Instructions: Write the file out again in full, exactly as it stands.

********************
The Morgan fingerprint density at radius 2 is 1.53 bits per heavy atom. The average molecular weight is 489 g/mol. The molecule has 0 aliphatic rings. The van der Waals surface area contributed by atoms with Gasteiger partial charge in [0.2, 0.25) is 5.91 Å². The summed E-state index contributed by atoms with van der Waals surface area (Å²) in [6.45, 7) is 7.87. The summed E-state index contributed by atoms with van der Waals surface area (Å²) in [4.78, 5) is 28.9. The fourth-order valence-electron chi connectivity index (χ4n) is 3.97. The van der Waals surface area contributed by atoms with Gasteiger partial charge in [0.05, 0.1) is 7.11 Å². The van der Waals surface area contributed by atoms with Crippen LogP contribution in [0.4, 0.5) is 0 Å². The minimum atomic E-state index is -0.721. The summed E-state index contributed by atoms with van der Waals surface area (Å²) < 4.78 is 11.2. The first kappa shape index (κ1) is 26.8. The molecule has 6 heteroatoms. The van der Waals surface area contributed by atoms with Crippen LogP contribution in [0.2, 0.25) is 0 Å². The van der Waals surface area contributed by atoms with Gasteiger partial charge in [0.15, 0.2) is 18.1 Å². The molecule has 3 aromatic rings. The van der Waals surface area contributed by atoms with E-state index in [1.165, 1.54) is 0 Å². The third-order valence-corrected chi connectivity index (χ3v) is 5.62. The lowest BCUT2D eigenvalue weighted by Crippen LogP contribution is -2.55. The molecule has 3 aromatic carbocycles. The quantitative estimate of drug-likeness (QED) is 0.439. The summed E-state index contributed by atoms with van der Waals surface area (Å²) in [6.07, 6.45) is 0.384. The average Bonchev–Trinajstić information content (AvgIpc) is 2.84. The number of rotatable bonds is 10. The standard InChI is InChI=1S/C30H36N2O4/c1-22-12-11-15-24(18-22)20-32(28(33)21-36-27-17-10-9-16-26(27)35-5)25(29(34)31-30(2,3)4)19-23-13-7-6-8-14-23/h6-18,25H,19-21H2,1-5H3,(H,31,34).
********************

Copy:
The Morgan fingerprint density at radius 2 is 1.53 bits per heavy atom. The average molecular weight is 489 g/mol. The molecule has 0 aliphatic rings. The van der Waals surface area contributed by atoms with Gasteiger partial charge in [0.2, 0.25) is 5.91 Å². The summed E-state index contributed by atoms with van der Waals surface area (Å²) in [6.45, 7) is 7.87. The summed E-state index contributed by atoms with van der Waals surface area (Å²) in [4.78, 5) is 28.9. The fourth-order valence-electron chi connectivity index (χ4n) is 3.97. The van der Waals surface area contributed by atoms with Gasteiger partial charge in [0.05, 0.1) is 7.11 Å². The van der Waals surface area contributed by atoms with Crippen LogP contribution in [0.4, 0.5) is 0 Å². The minimum atomic E-state index is -0.721. The summed E-state index contributed by atoms with van der Waals surface area (Å²) < 4.78 is 11.2. The first kappa shape index (κ1) is 26.8. The molecule has 6 heteroatoms. The van der Waals surface area contributed by atoms with Crippen LogP contribution in [0.2, 0.25) is 0 Å². The van der Waals surface area contributed by atoms with Gasteiger partial charge in [0.15, 0.2) is 18.1 Å². The molecule has 3 aromatic rings. The van der Waals surface area contributed by atoms with E-state index in [1.165, 1.54) is 0 Å². The third-order valence-corrected chi connectivity index (χ3v) is 5.62. The lowest BCUT2D eigenvalue weighted by Crippen LogP contribution is -2.55. The molecule has 3 aromatic carbocycles. The quantitative estimate of drug-likeness (QED) is 0.439. The summed E-state index contributed by atoms with van der Waals surface area (Å²) in [6.07, 6.45) is 0.384. The average Bonchev–Trinajstić information content (AvgIpc) is 2.84. The number of rotatable bonds is 10. The standard InChI is InChI=1S/C30H36N2O4/c1-22-12-11-15-24(18-22)20-32(28(33)21-36-27-17-10-9-16-26(27)35-5)25(29(34)31-30(2,3)4)19-23-13-7-6-8-14-23/h6-18,25H,19-21H2,1-5H3,(H,31,34).